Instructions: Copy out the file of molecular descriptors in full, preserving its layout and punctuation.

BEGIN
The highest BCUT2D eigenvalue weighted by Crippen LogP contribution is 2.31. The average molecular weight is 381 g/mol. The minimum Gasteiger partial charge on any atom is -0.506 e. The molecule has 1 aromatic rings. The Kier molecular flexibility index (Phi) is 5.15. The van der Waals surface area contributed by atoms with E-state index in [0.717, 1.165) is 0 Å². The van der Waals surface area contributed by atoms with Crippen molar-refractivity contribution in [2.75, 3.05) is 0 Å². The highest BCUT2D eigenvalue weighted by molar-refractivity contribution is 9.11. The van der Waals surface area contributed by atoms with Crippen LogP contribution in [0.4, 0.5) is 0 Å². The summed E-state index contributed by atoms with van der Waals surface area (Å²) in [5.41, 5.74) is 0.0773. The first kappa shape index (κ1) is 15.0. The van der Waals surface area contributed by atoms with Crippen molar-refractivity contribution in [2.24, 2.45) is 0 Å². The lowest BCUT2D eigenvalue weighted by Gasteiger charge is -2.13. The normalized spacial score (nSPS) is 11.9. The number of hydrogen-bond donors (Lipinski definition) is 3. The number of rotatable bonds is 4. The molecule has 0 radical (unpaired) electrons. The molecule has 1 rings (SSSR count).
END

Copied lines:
The highest BCUT2D eigenvalue weighted by Crippen LogP contribution is 2.31. The average molecular weight is 381 g/mol. The minimum Gasteiger partial charge on any atom is -0.506 e. The molecule has 1 aromatic rings. The Kier molecular flexibility index (Phi) is 5.15. The van der Waals surface area contributed by atoms with E-state index in [0.717, 1.165) is 0 Å². The van der Waals surface area contributed by atoms with Crippen molar-refractivity contribution in [2.75, 3.05) is 0 Å². The highest BCUT2D eigenvalue weighted by molar-refractivity contribution is 9.11. The van der Waals surface area contributed by atoms with Crippen LogP contribution in [0.4, 0.5) is 0 Å². The summed E-state index contributed by atoms with van der Waals surface area (Å²) in [5.41, 5.74) is 0.0773. The first kappa shape index (κ1) is 15.0. The van der Waals surface area contributed by atoms with Crippen molar-refractivity contribution in [2.24, 2.45) is 0 Å². The lowest BCUT2D eigenvalue weighted by Gasteiger charge is -2.13. The normalized spacial score (nSPS) is 11.9. The number of hydrogen-bond donors (Lipinski definition) is 3. The number of rotatable bonds is 4. The molecule has 0 radical (unpaired) electrons. The molecule has 1 rings (SSSR count).